Movie Mom

Movie Mom


A Prairie Home Companion

posted by jmiller
B+
Lowest Recommended Age:Middle School
MPAA Rating:Rated PG-13 for risque humor.
Profanity:Some strong and crude language
Nudity/Sex:Some sexual references and situations
Alcohol/Drugs:Drinking, drug references
Violence/Scariness:Deaths, some sad
Diversity Issues:Diverse characters
Movie Release Date:2006
DVD Release Date:2006

Garrison Keillor’s voice is a national treasure. It is so warm, so magnetic, even hypnotic that it lulls you into a whole different dimension, an idealized past located somewhere between innocent nostalgia and ironic self-awareness, as though Norman Rockwell painted an episode of “Seinfeld.” His long-running radio program appeals to those who appreciate the authenticity of the roots music, performed with utter sincerity, and the slyly skewed humor that keeps it from getting sugary. He tells stories of Lake Woebegon (“Where the women are strong, the men are good-looking, and all the children are above average”) and has faux ads for products like Powdermilk Biscuits, which “give shy people the strength to get up and do what needs to be done.” Keillor may be the only one in history to keep happy both the sentimentalists who love Kinkade and the cynics who love po-mo happy, each thinking they’re the only ones who really get him.

The film describes the radio program as one that “died 50 years ago but someone forgot to tell them — until tonight.” Keillor is nostalgic, faux-nostalgic, and a commentator on nostalgia all at the same time.


Director Robert Altman is a perfect match for Keillor’s sensibility, and this intimate, backstage look at the radio program’s last broadcast mingles real (with some of Keillor’s regulars as themselves) with fiction (Kevin Kline as Keillor character Guy Noir, Meryl Streep and Lily Tomlin as singing sisters and Woody Harrelson and John C. Reilly as singing cowboys who love bad jokes — and of course the radio program is not on a commercial network and is not ending) and fantasy (Virginia Madsen as a mysterious and mysteriously powerful stranger). The narrative is more layered than the radio program and Altman’s understated documentary style never intrudes, but no fleshing out can possibly compare to the complexity and intimacy of a listener’s imagination.


Parents should know that the movie has some strong and crude language, some sexual references, sexual humor and sexual situations, reference to suicide, and deaths of characters (at least one sad).


Families who see this movie should talk about the enduring appeal of Keillor’s radio program. What can you tell about the relationship between Yolanda and Rhonda? Yolanda and GK? How does the relationship of Yolanda and Lola change and why?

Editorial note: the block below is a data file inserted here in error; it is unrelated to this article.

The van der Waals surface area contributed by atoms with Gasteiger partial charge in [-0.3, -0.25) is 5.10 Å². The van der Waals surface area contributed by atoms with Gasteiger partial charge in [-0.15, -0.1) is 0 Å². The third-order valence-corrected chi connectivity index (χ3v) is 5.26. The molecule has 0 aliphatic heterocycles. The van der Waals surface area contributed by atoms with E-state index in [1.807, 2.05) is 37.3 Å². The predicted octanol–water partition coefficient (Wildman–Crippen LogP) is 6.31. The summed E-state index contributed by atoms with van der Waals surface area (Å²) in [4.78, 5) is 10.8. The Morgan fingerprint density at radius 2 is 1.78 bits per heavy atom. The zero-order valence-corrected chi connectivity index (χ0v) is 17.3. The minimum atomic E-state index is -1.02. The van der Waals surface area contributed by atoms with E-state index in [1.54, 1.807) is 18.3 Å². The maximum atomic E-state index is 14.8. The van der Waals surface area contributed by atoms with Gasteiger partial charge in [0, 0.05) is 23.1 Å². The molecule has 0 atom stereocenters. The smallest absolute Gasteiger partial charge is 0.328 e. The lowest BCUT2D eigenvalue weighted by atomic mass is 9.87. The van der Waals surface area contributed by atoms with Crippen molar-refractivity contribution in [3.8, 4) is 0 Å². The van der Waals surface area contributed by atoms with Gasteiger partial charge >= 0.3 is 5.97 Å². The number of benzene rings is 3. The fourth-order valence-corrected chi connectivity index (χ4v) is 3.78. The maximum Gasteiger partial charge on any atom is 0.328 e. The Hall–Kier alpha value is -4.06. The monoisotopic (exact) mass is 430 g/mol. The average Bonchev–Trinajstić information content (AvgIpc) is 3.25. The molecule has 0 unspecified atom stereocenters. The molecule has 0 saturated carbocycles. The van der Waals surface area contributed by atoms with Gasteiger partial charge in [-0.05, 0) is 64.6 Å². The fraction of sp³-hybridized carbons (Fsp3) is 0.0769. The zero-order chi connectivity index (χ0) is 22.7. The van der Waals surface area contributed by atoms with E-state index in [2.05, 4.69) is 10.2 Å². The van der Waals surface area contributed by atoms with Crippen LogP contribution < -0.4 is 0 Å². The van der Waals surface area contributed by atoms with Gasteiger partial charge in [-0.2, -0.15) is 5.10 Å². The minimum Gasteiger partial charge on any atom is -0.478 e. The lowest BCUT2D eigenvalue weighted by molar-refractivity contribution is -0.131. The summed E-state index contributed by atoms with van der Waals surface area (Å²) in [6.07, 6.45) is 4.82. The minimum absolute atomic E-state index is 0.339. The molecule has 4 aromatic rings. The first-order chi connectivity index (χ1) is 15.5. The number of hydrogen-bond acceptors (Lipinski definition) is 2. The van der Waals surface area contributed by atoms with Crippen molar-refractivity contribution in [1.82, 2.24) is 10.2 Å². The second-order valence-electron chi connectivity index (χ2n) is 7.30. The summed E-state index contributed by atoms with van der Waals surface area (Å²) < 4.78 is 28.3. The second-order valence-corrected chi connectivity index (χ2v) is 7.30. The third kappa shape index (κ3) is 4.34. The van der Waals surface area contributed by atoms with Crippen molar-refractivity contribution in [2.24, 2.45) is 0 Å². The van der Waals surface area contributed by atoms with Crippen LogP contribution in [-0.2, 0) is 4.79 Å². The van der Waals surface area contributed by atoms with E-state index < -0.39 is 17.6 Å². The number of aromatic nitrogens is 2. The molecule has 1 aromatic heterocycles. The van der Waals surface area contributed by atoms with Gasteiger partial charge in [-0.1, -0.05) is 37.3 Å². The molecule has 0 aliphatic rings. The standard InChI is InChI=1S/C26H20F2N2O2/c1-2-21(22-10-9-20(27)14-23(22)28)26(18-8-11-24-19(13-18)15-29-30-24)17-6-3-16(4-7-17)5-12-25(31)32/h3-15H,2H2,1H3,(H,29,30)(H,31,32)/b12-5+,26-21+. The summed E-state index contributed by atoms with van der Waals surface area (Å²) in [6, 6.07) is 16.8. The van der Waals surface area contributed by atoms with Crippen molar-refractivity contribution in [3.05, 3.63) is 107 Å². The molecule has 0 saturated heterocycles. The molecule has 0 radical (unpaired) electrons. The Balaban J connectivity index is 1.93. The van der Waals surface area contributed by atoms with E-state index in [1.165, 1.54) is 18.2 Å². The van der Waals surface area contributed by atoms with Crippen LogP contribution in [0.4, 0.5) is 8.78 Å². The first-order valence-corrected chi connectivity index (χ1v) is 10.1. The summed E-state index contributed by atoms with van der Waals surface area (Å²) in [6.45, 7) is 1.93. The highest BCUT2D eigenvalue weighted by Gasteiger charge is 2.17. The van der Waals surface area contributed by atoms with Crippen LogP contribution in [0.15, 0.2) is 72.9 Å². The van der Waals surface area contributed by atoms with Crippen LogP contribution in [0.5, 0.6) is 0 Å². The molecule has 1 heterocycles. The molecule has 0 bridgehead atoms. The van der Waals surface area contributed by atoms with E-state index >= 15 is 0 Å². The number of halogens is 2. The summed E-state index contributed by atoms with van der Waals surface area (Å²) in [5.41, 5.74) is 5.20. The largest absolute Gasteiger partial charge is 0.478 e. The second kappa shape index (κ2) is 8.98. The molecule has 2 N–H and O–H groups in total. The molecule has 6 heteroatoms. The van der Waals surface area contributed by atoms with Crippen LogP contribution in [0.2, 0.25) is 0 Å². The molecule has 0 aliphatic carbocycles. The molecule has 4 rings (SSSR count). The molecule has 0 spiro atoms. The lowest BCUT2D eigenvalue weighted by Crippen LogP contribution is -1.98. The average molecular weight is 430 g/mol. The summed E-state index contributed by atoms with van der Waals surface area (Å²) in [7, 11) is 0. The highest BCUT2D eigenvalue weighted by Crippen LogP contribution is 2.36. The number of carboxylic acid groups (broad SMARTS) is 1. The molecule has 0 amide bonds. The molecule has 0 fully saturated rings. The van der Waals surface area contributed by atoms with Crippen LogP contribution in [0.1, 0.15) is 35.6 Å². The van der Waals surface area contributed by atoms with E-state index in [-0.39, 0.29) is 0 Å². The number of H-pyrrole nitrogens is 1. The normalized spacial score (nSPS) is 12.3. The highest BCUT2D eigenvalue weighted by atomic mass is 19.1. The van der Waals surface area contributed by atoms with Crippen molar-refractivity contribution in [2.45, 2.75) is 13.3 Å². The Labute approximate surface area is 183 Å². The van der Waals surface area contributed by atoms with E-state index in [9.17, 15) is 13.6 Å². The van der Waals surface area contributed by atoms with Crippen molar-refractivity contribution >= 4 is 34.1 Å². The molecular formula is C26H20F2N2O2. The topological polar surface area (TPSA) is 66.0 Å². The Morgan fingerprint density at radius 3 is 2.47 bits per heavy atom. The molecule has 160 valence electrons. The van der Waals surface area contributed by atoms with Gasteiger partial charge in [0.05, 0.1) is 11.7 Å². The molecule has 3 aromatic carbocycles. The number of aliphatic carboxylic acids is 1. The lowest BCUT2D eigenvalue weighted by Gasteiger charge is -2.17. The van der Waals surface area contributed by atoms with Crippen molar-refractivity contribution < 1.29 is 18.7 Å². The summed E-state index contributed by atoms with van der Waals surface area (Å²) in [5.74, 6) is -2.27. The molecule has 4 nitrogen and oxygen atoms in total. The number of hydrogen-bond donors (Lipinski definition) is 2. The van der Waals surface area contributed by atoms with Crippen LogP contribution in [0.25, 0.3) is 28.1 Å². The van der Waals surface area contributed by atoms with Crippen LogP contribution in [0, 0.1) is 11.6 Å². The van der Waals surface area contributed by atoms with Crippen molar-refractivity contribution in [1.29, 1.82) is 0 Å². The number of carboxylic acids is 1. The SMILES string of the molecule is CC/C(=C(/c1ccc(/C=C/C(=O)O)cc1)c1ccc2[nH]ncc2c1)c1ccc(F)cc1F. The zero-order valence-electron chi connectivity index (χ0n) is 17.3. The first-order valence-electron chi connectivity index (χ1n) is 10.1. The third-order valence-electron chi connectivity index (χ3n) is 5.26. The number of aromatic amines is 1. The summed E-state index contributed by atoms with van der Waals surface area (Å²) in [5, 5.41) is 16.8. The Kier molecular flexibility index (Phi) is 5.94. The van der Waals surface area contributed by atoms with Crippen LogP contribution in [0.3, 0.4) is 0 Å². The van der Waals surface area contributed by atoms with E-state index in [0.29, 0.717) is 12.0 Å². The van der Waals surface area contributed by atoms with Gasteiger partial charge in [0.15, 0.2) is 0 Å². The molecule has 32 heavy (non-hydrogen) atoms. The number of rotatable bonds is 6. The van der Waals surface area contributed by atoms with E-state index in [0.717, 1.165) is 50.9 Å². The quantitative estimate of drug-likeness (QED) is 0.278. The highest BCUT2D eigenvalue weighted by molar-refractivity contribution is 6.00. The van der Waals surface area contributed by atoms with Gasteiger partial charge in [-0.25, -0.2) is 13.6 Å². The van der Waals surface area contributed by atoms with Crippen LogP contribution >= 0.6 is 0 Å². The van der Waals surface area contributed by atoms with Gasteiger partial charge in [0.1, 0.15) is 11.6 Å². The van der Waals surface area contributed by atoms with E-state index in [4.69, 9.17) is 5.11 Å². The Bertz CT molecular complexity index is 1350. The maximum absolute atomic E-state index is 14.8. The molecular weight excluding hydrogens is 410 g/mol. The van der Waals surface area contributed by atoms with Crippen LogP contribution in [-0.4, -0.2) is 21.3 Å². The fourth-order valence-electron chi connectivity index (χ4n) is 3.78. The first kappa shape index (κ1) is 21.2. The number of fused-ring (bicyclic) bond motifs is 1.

Families who enjoy this movie will enjoy the beloved radio show. They will also enjoy some of Altman’s other ensemble movies like Nashville and Gosford Park. You can also sign up to get daily emails with Keillor’s Writer’s Alamanac, a daily poem and literary trivia segment broadcast on NPR.



Previous Posts

Interview: Ted Melfi of "St. Vincent"
Writer/director Ted Melfi got Bill Murray to appear in his first film by calling him. Murray does not have an agent or a manager. He has an 800 number. And Melfi left message after message until Murray finally called back and asked Melfi to pick him up at the airport. Apparently his pitch skills (an

posted 12:55:48pm Oct. 19, 2014 | read full post »

What Do Critics Think About Watching Film That Is Not What the Makers Intended?
Thanks to Indiewire for including me in their survey of critics about how important it is to watch a movie as it was filmed. If it was made on film stock, is it unfair to the artists' vision to watch a digital version? Here was my answer: [caption id="attachment_30587" align="alignright" widt

posted 8:00:39am Oct. 19, 2014 | read full post »

Classic Movie Scenes in Legos
[iframe width="560" height="315" src="//www.youtube.com/embed/kbB61_urAlg?rel=0" frameborder="0"] From Morgan Spence

posted 3:59:35pm Oct. 18, 2014 | read full post »

Rio Director and Pixar Artist Collaborate on a New Film: Timeless
Pixar artist Armand Baltazar has a forthcoming three-book children’s series called Timeless, about a world in which all time periods come together, and all nows are at the same time. A boy and fr

posted 3:59:01pm Oct. 18, 2014 | read full post »

Contest: Scholastic's Halloween DVD
Get ready for Halloween with Scholastic's "Day of the Dead" DVD, featuring four spooky (but not too scary) tales. In the title story, by Bob Barner and narrated by Rita Moreno, two children celebrat

posted 8:00:51am Oct. 17, 2014 | read full post »




Report as Inappropriate

You are reporting this content because it violates the Terms of Service.

All reported content is logged for investigation.